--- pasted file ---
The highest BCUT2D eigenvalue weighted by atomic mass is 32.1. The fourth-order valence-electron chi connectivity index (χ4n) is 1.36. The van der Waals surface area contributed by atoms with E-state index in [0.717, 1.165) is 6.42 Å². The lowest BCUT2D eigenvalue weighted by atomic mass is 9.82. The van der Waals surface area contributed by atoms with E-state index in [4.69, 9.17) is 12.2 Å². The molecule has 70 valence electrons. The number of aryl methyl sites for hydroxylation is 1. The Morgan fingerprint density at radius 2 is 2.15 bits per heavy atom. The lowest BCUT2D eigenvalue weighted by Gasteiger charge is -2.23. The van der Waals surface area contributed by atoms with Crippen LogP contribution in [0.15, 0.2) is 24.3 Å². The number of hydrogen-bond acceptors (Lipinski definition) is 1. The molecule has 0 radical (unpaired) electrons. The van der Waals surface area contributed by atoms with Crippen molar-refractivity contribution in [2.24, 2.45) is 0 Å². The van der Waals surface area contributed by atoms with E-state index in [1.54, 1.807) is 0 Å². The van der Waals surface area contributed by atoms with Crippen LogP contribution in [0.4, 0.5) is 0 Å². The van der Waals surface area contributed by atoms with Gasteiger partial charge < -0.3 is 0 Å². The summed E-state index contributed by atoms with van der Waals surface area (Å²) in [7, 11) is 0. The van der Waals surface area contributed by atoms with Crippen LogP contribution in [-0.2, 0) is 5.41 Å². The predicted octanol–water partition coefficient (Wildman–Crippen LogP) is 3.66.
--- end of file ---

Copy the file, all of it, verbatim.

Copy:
The highest BCUT2D eigenvalue weighted by atomic mass is 32.1. The fourth-order valence-electron chi connectivity index (χ4n) is 1.36. The van der Waals surface area contributed by atoms with E-state index in [0.717, 1.165) is 6.42 Å². The lowest BCUT2D eigenvalue weighted by atomic mass is 9.82. The van der Waals surface area contributed by atoms with E-state index in [4.69, 9.17) is 12.2 Å². The molecule has 70 valence electrons. The number of aryl methyl sites for hydroxylation is 1. The Morgan fingerprint density at radius 2 is 2.15 bits per heavy atom. The lowest BCUT2D eigenvalue weighted by Gasteiger charge is -2.23. The van der Waals surface area contributed by atoms with Crippen LogP contribution in [0.15, 0.2) is 24.3 Å². The number of hydrogen-bond acceptors (Lipinski definition) is 1. The molecule has 0 radical (unpaired) electrons. The van der Waals surface area contributed by atoms with Crippen molar-refractivity contribution in [2.24, 2.45) is 0 Å². The van der Waals surface area contributed by atoms with E-state index in [1.54, 1.807) is 0 Å². The van der Waals surface area contributed by atoms with Crippen LogP contribution in [0.4, 0.5) is 0 Å². The van der Waals surface area contributed by atoms with Gasteiger partial charge < -0.3 is 0 Å². The summed E-state index contributed by atoms with van der Waals surface area (Å²) in [7, 11) is 0. The van der Waals surface area contributed by atoms with Crippen LogP contribution in [-0.2, 0) is 5.41 Å². The predicted octanol–water partition coefficient (Wildman–Crippen LogP) is 3.66.